New report and survey show Stockholm-Uppsala life science foundations and confidence still strong despite AZ cutbacks

Major Euros 7 billion infrastructure investment now underway, while protein science companies continue to expandA new report published today in conjunction withe Nordic Life Science Days by Stockholm-Uppsala Life Science, Stockholm Science City and Uppsala BIO shows that despite taking a hit from the widely reported Astra Zeneca closures over the last years, the region maintained its position as one of the leading international life science clusters (data from 2011).

586 companies employ 20,729 people, generating a combined turnover of SEK 141 billion (Euros 15 billion; national figure). Although the report reveals that total work force has decreased from 2009 to 2011, to a large extent due to AstraZeneca’s downsizing, it also appears that a group of companies has increased hiring suggesting that, at least a proportion of the individuals losing their jobs have been re-employed. Thus, crucially the competence pool has most likely been retained within the region.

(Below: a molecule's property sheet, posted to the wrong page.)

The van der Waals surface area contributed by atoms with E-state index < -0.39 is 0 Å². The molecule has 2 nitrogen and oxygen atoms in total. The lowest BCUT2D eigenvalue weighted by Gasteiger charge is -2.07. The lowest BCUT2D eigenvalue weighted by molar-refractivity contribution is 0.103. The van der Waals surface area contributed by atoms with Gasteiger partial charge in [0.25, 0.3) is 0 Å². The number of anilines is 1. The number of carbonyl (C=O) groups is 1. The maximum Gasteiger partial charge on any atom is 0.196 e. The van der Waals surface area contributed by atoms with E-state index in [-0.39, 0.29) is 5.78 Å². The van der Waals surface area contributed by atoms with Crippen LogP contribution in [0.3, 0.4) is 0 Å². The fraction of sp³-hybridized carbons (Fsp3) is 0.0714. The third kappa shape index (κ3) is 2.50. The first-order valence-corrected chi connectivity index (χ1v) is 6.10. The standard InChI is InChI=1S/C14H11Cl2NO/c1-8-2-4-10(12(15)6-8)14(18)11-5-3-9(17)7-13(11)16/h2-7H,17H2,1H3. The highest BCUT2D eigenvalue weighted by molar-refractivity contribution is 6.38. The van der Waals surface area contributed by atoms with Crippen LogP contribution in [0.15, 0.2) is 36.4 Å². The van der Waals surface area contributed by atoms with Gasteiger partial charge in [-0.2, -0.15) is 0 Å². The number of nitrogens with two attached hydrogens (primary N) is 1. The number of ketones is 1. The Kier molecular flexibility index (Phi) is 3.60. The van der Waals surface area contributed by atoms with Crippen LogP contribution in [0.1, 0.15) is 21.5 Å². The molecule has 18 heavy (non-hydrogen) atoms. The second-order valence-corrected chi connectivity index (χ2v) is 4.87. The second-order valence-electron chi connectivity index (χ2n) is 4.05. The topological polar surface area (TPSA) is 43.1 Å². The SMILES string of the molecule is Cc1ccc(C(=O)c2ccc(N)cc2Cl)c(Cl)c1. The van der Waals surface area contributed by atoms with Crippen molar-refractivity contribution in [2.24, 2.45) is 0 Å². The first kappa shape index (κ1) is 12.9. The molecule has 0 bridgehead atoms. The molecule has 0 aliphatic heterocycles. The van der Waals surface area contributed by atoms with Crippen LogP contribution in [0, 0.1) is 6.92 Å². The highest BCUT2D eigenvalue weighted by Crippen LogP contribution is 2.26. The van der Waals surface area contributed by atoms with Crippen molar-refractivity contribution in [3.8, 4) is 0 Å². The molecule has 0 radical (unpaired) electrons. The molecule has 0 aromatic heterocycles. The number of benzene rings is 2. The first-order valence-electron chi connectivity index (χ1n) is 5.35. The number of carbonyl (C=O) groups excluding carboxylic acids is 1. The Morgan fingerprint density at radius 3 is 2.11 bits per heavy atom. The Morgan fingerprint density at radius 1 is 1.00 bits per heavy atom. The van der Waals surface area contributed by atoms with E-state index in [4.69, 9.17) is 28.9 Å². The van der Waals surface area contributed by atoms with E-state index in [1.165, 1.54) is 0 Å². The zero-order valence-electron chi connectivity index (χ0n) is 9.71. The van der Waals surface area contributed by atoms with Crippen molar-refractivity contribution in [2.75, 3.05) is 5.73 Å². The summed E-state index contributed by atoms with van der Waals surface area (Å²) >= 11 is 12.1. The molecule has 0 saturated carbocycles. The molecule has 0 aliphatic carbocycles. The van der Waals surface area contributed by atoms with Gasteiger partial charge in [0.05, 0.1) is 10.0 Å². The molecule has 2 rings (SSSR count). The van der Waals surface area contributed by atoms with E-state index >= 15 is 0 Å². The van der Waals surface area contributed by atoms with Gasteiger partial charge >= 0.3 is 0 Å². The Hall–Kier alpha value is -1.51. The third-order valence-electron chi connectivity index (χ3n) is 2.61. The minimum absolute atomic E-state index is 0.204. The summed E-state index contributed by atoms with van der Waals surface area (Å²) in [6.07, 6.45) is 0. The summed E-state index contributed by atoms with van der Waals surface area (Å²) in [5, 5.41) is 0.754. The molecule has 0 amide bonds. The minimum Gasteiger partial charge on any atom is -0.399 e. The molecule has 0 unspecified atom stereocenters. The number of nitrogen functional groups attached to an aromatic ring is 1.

Furthermore, companies in protein science continue to show growth whilst ongoing research funding and infrastructure investments totaling some SEK 60 billion (Euros 7 billion) such as SciLifeLab, Hagastaden and a new university hospital (New Karolinska) are starting to bring returns. This is backed by the results of a survey carried out on the eve of the conference amongst research, industry, financial and government leaders. 80% of respondents were positive about the region’s future, with the same number stressing quality of research and number of qualified researchers as the regions’ main asset.
Stockholm-Uppsala Life Sciences CEO, Ola Bjorkman commented: “The Astra Zeneca downsizing has shown that we are not immune to global trends, but on the other hand, I believe the underlying foundations are still strong and a number of factors point to the region recovering well. Production-intensive companies such as Fresenius Kabi and Cepheid have expanded, growth in several companies with 11-50 employees suggest a good potential for further growth and companies in the protein science area including Olink also show excellent growth.
The government package announced last year is starting to take effect and will benefit SciLifeLab in particular. The signs that this will be a powerhouse of innovation are promising. The survey was also encouraging. As I suspect with all other regions in Europe access to capital came up as an issue, but on the other hand the respondeeshighlighted more strengths than weaknesses, particularly in terms of quality of research and international networks.”
The report was presented on the Stockholm-Uppsala stand at the Nordic Life Science Days at 10.00 on Tuesday October 15.

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